Okay, here's a simple project that's easy to do, but timing is everything.

A few years ago I built something that has saved me a lot of battery packs.   

Have you ever plugged in a battery operated device to charge it, then forget about it? You come back a few days later to unplug the charger and you notice the batteries are warm. You just fried your ni-cads. The cheap chargers don't know when to quit. They'll keep current flowing through the batteries for way too long.   Heat equals death for ni-cad batteries. It's also a waste of electricity.  If the device doesn't have an indicator to show you that charging has stopped, then it's most likely still going, even days later.

The main component to all this is the Intermatic 12 hour shut off timer, FD12HWC. It's a simple mechanical timer that goes off after ticking down for the amount of time you dial up. If you act fast, Home Depot seems to have these on closeout at $5 each. Way down from the $15 plus I paid. If you miss them at Home Depot, I'm sure you'll be able to get them at electrical wholesale houses.   The rest of the parts are cheap electrical supplies available at Home Depot for just a few bucks.   Get the deeper electrical box to give you a little more room for the wiring.   You should be able to make one of these for under $10... if you act fast.

Here's the timer you'll need to buy:


Here are pictures of the one I made, step by step.  Wire it up as described below.   I used stranded #12 wire to connect between the parts.    #14 would be fine.   

Line up the 6 mounting screws in the center of the slots.   

This is what it looks like with the newer fancy wall plate.  It works with the older style too.   

Of course, you're free to modify this design. Maybe just one duplex receptacle?  Maybe mount it on the wall in the shop and omit the line cord?  Add a pilot light? One in the kitchen for the coffee maker?  Have fun.

To wire it, the black wire from the line cord goes to one side of the timer. The other side of the timer goes to the darker brass screws on the receptacles. This is the 'hot' side. The while wire from the line cord goes to the silver screws on the receptacles. That's the Neutral. The green ground wire from the line cord goes to the electrical box. It should take about 2 hours to do this project, one of those walking around in Home Depot.  It might also make a nice group project at a club meeting.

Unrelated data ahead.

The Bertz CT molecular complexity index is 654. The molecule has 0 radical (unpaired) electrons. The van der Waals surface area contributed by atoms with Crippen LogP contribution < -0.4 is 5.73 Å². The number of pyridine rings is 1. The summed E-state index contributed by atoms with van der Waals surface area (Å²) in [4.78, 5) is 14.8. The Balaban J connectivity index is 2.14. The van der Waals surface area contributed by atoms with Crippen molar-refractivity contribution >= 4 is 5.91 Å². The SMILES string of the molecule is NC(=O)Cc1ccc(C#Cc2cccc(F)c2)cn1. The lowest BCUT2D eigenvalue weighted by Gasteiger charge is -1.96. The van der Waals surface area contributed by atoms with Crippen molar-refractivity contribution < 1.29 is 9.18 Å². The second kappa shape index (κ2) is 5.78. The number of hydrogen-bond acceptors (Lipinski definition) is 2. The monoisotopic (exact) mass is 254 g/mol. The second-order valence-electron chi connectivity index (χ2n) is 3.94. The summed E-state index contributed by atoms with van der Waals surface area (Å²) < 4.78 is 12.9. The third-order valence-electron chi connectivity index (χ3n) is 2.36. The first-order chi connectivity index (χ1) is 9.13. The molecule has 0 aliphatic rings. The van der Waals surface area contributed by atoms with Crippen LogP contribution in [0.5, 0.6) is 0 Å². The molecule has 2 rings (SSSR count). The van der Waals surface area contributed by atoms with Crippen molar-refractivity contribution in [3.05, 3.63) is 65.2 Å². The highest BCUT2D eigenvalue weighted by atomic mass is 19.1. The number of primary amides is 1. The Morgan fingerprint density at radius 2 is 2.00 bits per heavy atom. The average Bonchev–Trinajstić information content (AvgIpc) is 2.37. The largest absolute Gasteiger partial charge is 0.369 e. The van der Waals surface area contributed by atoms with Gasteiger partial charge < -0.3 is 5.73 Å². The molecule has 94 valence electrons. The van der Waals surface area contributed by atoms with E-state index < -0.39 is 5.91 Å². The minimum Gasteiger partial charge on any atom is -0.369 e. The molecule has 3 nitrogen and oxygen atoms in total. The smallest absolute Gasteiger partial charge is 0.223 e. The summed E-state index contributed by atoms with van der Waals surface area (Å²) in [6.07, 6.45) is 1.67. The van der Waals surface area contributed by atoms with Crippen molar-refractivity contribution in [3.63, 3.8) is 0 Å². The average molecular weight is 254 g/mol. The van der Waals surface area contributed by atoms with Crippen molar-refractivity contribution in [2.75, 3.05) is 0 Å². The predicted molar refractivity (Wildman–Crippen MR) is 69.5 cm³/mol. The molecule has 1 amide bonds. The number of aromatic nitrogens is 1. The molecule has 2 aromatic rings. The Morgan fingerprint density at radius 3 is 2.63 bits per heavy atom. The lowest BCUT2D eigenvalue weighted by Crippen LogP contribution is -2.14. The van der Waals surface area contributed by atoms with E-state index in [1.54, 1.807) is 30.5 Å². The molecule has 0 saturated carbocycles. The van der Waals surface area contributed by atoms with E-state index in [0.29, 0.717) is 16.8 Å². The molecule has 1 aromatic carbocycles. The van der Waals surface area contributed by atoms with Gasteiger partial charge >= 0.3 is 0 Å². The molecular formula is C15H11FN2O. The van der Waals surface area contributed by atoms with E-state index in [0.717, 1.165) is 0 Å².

If this is your first project that uses 120 volts, get a friend to check the wiring for you. He or she can use an ohm meter to verify that the Hot and Neutral are not shorted to each other, or to the metal box. You can use a 3 light outlet checker to make sure you got the receptacle wiring right. Do NOT attempt to plug this in while the box is open and the wires are exposed.

When your batteries are getting low, plug the charger into your battery saver, twist the knob to 5 to12 hours, depending on the recommended time in the devices instructions. Set it and forget it.   

Enjoy!  Ray, KD4BBM

Some updates and a new version from Ryan C:

Hi Ray -

I finally broke down and built a battery charger timer like the one you posted on your site, and it's getting quite a bit of use. I've attached pictures with a new timer. I resorted to a universal line cord for power as I have dozens of them laying around here and I didn't feel like wiring another plug. ;-)

assembled-1.jpg (51936 bytes) assembled-2.jpg (73058 bytes)

The timer was $20, but worth it to not have the ticking sound of the knob type, and I like buttons anyway. *grin*  http://www.homedepot.com/webapp/wcs/stores/servlet/ProductDisplay?productId=100685872